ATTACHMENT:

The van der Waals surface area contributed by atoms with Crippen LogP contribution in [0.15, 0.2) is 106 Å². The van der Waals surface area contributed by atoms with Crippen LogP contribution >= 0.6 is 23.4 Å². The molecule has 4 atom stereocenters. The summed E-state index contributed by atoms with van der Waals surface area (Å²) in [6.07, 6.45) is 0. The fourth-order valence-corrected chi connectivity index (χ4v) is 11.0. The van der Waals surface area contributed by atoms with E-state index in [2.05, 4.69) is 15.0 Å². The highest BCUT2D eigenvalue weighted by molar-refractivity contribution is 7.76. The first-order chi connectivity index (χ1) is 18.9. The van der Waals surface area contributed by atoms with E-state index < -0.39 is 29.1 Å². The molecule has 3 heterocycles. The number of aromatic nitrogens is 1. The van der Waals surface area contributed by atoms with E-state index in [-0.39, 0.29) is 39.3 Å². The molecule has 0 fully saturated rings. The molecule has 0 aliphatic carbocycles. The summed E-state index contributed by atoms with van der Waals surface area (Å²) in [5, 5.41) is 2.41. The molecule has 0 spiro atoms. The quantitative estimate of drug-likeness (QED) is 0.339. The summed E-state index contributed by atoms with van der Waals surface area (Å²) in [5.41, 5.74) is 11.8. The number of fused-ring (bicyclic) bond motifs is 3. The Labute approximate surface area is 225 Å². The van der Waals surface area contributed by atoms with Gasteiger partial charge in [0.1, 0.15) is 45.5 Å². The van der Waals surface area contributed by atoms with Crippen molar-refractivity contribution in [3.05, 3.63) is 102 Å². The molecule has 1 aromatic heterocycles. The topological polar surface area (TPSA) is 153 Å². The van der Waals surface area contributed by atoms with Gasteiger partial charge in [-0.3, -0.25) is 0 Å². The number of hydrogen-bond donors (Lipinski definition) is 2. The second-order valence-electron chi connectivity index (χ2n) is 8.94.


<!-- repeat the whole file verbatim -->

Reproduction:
The van der Waals surface area contributed by atoms with Crippen LogP contribution in [0.15, 0.2) is 106 Å². The van der Waals surface area contributed by atoms with Crippen LogP contribution >= 0.6 is 23.4 Å². The molecule has 4 atom stereocenters. The summed E-state index contributed by atoms with van der Waals surface area (Å²) in [6.07, 6.45) is 0. The fourth-order valence-corrected chi connectivity index (χ4v) is 11.0. The van der Waals surface area contributed by atoms with E-state index in [2.05, 4.69) is 15.0 Å². The highest BCUT2D eigenvalue weighted by molar-refractivity contribution is 7.76. The first-order chi connectivity index (χ1) is 18.9. The van der Waals surface area contributed by atoms with E-state index < -0.39 is 29.1 Å². The molecule has 3 heterocycles. The number of aromatic nitrogens is 1. The van der Waals surface area contributed by atoms with E-state index in [-0.39, 0.29) is 39.3 Å². The molecule has 0 fully saturated rings. The molecule has 0 aliphatic carbocycles. The summed E-state index contributed by atoms with van der Waals surface area (Å²) in [5, 5.41) is 2.41. The molecule has 0 spiro atoms. The quantitative estimate of drug-likeness (QED) is 0.339. The summed E-state index contributed by atoms with van der Waals surface area (Å²) in [5.41, 5.74) is 11.8. The number of fused-ring (bicyclic) bond motifs is 3. The Labute approximate surface area is 225 Å². The van der Waals surface area contributed by atoms with Gasteiger partial charge in [0.1, 0.15) is 45.5 Å². The van der Waals surface area contributed by atoms with Crippen molar-refractivity contribution in [3.05, 3.63) is 102 Å². The molecule has 1 aromatic heterocycles. The topological polar surface area (TPSA) is 153 Å². The van der Waals surface area contributed by atoms with Gasteiger partial charge in [-0.3, -0.25) is 0 Å². The number of hydrogen-bond donors (Lipinski definition) is 2. The second-order valence-electron chi connectivity index (χ2n) is 8.94.